For the record, we believe the two teenagers were hanged (left) because of their homosexuality. The authorities are well-known for pinning false charges on the victims they execute. We urge people to never take at face value the charges claimed by the courts and newspapers. They are not reliable. In late July 2006, for example, a BBC television programme in England exposed how the Iranian authorities made false allegations about Atefah Sahaaleh, who was executed in the city of Neka in 2004 for “crimes against chastity”. The Iranian courts even lied about her age, claiming she was 22 at the time of her execution. In fact, she was only 16 – a minor, like Mahmoud and
Ayaz.

We express our appreciation and admiration for the united efforts worldwide on July 19 in support of Iranian LGBT people, against homophobic oppression and all executions in Iran. These efforts gave us Iranian LGBTs hope and inspiration. It is good for our morale to know that people in other countries care about us and are pressing the Iranian authorities to halt their homophobic persecution.

Some prominent authorities here in Iran publicly condemned same-sex relationships and same-sex marriage, following last year’s international protests against the Mashhad hangings.

This shows that your protests are having an effect.

The authorities in Tehran are concerned about the bad publicity they are getting all over the world.

Please do not stop. International protests are effective and we urge all groups around the world to work together for the common good of LGBT Iranians.

There is growing activity by Iranian LGBTs, both inside and outside Iran, to enlighten people about sexual diversity and respect for individual sexual orientation. Our E-magazine is part of that process.

The Iranian LGBT community in exile plays an important role in the struggle for LGBT rights in Iran. We believe that unity and cooperation between all LGBT Iranian activists is vital and important and we advocate this unity.

LGBT rights are part of human rights and they will be achieved in Iran by a joint effort from all Iranians for a democratic and modern Iran. International support for the democracy struggle inside Iran, at every level, is laudable and helpful.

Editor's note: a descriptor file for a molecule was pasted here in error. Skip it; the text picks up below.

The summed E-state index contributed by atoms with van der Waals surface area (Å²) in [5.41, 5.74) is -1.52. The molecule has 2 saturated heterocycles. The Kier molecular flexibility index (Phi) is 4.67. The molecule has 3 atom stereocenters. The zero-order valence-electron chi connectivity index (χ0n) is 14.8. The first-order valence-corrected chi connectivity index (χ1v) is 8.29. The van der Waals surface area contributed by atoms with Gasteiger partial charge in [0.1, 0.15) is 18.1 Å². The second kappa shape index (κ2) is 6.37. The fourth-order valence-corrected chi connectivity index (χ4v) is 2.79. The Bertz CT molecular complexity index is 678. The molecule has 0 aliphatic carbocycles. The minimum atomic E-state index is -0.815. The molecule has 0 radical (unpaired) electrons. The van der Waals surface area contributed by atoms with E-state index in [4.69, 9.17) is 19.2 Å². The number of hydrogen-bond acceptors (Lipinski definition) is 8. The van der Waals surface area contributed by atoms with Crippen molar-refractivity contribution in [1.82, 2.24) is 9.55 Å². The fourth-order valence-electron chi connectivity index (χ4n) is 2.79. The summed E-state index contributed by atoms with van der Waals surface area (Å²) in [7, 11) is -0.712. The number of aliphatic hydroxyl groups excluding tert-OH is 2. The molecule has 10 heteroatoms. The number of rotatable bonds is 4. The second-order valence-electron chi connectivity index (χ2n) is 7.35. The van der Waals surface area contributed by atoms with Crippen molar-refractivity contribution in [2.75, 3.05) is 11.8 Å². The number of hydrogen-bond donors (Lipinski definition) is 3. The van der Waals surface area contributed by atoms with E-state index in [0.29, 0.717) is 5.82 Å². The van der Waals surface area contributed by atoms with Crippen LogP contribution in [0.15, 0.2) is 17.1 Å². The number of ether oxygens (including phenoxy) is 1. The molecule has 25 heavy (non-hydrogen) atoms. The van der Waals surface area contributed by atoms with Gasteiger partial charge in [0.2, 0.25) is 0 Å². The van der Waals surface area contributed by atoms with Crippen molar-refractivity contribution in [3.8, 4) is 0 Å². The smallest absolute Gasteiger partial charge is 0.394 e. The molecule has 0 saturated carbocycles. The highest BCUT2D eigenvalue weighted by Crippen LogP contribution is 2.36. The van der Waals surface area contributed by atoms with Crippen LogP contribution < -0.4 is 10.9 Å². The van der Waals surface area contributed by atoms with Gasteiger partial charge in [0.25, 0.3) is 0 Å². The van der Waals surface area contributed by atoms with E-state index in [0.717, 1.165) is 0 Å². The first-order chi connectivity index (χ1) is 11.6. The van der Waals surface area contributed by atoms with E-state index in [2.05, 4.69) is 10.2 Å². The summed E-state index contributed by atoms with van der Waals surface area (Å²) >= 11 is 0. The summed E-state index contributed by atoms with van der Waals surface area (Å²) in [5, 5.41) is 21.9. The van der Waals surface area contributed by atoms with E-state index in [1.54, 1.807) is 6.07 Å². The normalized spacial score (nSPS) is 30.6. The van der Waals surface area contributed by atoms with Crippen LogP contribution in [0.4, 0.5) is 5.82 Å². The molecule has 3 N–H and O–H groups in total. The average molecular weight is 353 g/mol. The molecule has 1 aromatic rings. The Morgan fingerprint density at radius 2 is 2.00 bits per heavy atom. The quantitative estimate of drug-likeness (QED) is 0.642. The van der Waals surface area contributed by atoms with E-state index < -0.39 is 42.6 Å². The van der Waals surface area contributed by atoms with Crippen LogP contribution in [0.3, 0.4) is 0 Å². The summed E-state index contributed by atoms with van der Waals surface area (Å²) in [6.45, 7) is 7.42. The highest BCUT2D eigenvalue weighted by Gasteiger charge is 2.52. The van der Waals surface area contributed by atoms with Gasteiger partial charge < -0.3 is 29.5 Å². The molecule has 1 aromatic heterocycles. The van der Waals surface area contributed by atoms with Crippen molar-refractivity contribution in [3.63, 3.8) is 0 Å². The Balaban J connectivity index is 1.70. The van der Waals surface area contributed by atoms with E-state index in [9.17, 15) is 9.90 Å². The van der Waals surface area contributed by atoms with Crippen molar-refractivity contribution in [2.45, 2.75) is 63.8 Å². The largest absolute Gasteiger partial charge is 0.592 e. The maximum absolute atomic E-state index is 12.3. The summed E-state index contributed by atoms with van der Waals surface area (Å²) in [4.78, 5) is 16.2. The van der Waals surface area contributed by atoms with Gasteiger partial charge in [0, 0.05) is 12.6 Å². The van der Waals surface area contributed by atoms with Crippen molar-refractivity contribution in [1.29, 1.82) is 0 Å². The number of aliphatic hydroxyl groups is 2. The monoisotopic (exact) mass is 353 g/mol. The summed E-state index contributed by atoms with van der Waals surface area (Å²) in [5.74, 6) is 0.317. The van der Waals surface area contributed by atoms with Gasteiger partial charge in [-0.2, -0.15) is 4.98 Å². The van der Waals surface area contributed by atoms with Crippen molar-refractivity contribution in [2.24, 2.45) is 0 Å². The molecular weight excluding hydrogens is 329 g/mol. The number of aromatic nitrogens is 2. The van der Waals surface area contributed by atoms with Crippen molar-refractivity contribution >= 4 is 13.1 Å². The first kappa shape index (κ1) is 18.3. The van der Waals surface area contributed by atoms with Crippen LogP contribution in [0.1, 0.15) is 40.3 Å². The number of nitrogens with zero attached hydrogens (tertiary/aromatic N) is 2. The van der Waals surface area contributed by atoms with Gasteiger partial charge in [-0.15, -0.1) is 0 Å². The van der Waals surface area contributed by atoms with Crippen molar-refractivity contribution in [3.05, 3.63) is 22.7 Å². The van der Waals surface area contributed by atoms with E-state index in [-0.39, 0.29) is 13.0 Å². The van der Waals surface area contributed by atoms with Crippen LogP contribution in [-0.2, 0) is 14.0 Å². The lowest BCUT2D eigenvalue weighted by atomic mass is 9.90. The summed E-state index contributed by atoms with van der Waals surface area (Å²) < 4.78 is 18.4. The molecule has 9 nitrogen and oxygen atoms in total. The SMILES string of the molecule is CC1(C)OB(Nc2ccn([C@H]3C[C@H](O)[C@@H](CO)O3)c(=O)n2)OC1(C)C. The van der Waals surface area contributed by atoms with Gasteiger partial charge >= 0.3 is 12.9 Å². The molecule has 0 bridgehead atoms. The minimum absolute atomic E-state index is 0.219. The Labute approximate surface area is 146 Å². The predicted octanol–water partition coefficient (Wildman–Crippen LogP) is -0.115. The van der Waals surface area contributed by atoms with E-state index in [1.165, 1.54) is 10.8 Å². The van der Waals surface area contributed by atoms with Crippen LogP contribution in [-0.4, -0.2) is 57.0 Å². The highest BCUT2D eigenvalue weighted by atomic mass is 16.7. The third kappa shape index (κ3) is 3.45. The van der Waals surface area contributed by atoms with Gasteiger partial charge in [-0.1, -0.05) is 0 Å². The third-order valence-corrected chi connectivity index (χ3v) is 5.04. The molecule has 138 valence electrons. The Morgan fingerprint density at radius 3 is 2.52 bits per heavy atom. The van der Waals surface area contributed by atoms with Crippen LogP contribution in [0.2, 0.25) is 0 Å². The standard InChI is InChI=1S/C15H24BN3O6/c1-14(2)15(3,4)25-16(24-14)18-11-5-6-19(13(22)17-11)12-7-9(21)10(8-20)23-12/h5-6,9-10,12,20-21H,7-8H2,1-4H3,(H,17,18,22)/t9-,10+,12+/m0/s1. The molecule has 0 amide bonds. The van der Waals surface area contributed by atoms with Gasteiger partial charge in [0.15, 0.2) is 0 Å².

We express our strongest opposition to any military intervention or military action against our beloved county Iran. It will not help the democratic struggle here but only strengthen the position of the conservative religious hardliners. War would close down the opportunities for reform. The authorities would use the pretext of “national security” to suppress debate and dissent, including the work of LGBT Iranians

Within our country, LGBTs need to make alliances with other oppressed sectors of the population who share our commitment to democracy and human rights. It would be a mistake to see LGBT rights as separate from the broader humanitarian struggle in Iran. Isolating our movement would keep it weak and marginal. LGBT rights should be a part of the mainstream Iranian democratic agenda.

We believe that Iranian LGBTs need support at every level, both nationally and internationally – from the UN, EU and national governments, and from human rights, NGO and LGBT organisations worldwide. We value your solidarity.

International pressure on the Iranian authorities regarding human rights and LGBT rights is effective and we welcome it.

Portraying homosexual rights in Iran only as a socio-cultural issue is harmful for our unity and the success of our struggle. It is our view that LGBT rights are about social, cultural, economic, legal and political justice. One cannot fight for LGBT people but ignore discrimination in the law and the fact that the Iranian authorities have made sexual orientation a political issue by denouncing and outlawing same-sex relations, and by punishing LGBTs with imprisonment and violent abuse, including torture and